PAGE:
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APPEARANCE ON ‘CHOPPED JUNIOR’ AN EXHILARATING EXPERIENCE FOR YOUNG BLUFFTON CHEF

Aiden McCarthy didn’t want to be a firefighter or policeman or superhero for Halloween when he was 2. He wanted to be a chef. It was a precursor to the passion that would land him on an episode of the Food Network’s “Chopped Junior” 10 years later. 

“He was just in it from the beginning,” said his mother, Leah McCarthy, of Aiden’s passion for cooking. She and her husband, Ryan, own the Downtown Deli in Old Town Bluffton, a catering company and a food truck. “He has always shown interest from a young age. He’d always ask, ‘Can I help? Can I stir? Can I measure?’ He just wanted to do everything, and was always, always, always in the kitchen wanting to help.” 

Aiden, 12, competed in the Feb. 21 “Heads Will Roll” episode of “Chopped Junior.” When he opened up his mystery basket and saw shrimp staring right back at him, he knew he was in his comfort zone. 

“I’m from the Lowcountry,” Aiden said. “Cooking shrimp is like riding a bike. You just know it.”

Aiden quickly decided to cook a shrimp quesadilla with persimmon pico de gallo and moon pie sour cream. But with just five minutes left in the round, “I realized my quesadillas are burning and I’m running out of time. I cannot serve the judges burnt quesadillas,” Aiden said on the show. But, he persevered, taking the shrimp out of the tortillas and starting over. 

His shrimp was perfectly cooked. His presentation was clean and neat. But, citing too little cheese in the quesadilla and not enough acid in the pico, Aiden was chopped in the first round. 

“I felt upset, but I also felt just proud to have the opportunity,” he said. “It was really fun; the outcome never bothered me.”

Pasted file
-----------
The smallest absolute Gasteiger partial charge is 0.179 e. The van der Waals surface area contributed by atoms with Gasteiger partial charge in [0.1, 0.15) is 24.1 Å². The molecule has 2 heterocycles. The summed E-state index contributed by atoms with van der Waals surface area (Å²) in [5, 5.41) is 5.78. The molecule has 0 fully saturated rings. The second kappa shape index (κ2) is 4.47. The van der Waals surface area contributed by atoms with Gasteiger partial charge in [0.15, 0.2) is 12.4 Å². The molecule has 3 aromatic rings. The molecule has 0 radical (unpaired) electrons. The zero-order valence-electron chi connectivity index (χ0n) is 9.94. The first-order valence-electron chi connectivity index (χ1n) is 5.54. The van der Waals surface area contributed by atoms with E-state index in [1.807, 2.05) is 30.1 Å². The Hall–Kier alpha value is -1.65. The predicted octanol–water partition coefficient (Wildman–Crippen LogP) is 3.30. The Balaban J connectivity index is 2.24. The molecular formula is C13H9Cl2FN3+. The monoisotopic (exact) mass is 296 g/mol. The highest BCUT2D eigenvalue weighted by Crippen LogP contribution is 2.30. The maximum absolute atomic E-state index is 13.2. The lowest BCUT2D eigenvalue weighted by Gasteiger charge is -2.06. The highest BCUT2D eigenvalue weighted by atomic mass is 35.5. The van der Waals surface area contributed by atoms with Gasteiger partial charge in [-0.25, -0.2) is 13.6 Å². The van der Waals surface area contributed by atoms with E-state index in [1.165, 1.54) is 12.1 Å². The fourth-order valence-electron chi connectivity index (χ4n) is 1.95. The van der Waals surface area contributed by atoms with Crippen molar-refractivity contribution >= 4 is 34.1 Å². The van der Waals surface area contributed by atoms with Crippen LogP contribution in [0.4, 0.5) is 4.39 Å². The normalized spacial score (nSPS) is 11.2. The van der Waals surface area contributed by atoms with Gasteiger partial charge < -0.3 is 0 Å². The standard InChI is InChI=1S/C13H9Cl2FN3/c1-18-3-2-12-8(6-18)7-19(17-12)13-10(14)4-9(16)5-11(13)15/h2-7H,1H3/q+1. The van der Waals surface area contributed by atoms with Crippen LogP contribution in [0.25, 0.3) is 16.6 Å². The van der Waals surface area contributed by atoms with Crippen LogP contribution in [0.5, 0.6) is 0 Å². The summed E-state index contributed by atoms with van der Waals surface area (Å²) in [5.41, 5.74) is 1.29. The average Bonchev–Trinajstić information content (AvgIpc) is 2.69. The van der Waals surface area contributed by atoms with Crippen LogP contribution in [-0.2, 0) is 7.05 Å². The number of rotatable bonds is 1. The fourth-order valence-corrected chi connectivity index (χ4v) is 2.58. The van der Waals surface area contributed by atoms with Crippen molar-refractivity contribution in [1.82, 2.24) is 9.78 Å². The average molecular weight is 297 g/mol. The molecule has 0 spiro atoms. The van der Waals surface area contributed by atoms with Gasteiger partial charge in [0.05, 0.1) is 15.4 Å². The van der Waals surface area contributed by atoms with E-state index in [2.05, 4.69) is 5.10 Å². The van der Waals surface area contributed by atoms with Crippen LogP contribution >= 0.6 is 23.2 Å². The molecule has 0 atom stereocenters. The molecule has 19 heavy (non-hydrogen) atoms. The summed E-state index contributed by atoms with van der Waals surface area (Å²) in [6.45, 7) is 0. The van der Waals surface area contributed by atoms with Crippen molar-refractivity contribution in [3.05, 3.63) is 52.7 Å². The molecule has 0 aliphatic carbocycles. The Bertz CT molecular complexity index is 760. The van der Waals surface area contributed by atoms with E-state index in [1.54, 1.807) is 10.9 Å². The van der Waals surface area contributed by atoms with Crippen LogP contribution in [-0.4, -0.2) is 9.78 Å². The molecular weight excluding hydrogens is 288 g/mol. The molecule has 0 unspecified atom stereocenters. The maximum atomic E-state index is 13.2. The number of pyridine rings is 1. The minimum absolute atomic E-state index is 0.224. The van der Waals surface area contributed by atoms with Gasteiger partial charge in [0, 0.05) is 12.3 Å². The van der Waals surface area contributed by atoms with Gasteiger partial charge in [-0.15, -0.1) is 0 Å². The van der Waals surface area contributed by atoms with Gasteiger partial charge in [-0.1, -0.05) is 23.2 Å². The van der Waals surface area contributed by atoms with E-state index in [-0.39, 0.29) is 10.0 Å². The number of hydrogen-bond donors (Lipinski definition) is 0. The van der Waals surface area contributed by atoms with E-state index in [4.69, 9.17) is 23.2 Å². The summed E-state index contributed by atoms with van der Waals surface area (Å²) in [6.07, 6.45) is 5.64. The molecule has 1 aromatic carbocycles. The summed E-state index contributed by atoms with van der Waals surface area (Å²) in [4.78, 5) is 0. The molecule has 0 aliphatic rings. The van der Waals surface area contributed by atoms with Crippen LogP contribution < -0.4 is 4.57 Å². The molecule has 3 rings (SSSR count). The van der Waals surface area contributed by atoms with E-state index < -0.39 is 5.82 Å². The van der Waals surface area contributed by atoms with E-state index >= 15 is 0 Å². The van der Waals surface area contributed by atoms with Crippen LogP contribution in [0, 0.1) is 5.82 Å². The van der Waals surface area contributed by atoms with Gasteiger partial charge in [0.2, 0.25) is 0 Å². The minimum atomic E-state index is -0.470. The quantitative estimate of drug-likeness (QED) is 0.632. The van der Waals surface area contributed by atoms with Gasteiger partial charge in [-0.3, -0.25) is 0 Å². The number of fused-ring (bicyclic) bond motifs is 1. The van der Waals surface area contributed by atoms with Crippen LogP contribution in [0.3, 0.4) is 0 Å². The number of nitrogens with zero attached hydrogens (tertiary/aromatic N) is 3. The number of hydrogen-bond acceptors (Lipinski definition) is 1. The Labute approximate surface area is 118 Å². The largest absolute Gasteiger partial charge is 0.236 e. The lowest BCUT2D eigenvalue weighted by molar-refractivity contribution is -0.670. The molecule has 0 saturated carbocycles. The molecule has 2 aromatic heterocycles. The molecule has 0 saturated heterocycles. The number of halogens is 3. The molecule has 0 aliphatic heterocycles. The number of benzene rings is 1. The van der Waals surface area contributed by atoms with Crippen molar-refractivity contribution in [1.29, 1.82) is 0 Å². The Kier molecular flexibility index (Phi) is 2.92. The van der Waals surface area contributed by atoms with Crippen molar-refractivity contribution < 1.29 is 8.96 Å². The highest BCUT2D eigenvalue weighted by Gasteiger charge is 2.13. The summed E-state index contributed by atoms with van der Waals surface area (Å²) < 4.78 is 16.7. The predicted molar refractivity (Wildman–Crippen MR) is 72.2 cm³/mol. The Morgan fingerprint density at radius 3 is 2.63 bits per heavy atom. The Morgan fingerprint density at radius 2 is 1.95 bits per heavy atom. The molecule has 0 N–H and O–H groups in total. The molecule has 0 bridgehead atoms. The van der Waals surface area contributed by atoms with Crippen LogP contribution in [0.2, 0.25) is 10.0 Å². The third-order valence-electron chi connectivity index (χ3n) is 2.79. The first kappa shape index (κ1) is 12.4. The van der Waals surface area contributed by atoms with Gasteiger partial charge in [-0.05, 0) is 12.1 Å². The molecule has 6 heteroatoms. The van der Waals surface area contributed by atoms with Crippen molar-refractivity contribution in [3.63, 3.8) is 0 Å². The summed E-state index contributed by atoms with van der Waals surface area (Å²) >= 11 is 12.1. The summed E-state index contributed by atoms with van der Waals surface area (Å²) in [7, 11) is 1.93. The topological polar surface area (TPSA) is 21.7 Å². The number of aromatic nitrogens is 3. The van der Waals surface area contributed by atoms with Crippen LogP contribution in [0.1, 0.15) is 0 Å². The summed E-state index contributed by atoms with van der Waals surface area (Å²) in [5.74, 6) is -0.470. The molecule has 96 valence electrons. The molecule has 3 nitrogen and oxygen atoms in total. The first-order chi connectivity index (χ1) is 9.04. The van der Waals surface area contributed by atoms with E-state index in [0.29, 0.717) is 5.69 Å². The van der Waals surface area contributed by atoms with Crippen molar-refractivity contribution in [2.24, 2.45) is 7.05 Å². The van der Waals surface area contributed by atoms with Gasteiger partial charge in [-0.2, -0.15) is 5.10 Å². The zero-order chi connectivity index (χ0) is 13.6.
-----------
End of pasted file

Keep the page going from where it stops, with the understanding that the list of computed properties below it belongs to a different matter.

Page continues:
The journey to “Chopped Junior” started over the summer. The show’s casting agency reached out to Leah’s colleague in Savannah, who recommended Aiden. Then the virtual auditioning began. Aiden had to do a home video that showed him cooking, a Skype interview with a producer, “a lot of paperwork,” and more. He was one of 14,000 kids who tried out for the show. The episode was taped in October in New York City, and the family had to keep the outcome a secret for more than four months.

“Oh my gosh, it was super hard,” Leah said. On the night the show aired, they watched it as a family. “It’s been the biggest emotional roller coaster we’ve been on with any of the kids. Every parent wants their kids to succeed. It was a huge high when he got on … and to be the one to go out first, it was such an extreme low.”

They were soon uplifted by the outpouring of support from the community. 

“Our phones were going crazy,” Leah said. “Wherever we’d go, people were stopping us to congratulate Aiden and say how shocked they were to see him ‘chopped’ first.”

The town of Bluffton recognized Aiden before the show aired, and people lined up at Downtown Deli to buy the now-famous shrimp quesadilla and chopped salad, which was on the menu for a week. Sales of those two dishes went to Aiden’s college fund. 

Aiden has been in the restaurant business since before he could walk. When the McCarthys opened Downtown Deli, he’d eat Cheerios in a high chair next to the register and later helped clear tables, Leah said. He learned to cook alongside his father, including one of his favorite dishes, shrimp and grits. “It’s one of the first recipes I remember cooking with my dad,” Aiden said. 

The seventh-grader at River Ridge Academy will help in his family’s restaurant or on the food truck any chance he gets, and has also taught a series of kids cooking classes with his 10-year-old sister, Kate. His goal is to attend the Culinary School of America in Hyde Park, New York, and eventually open his own restaurant. 

Even though the outcome of “Chopped Junior” was disappointing, Aiden called his experience “exhilarating.” 

“It’s such a cool experience — a lot to put into words,” he said. 

To Leah and others, it wasn’t the outcome that impressed them; it was the way Aiden held his head high and plans to persevere with his passion. 

“I’m so proud that he was recognized not only for the culinary skills, but (the judges) recognized what a sweet young man he is and how he handled himself. They complimented his Southern charm and his manners,” Leah said. “It just warms my hear that he has such perseverance. He never had a bad attitude or blamed anyone. He handled it like a true champ.”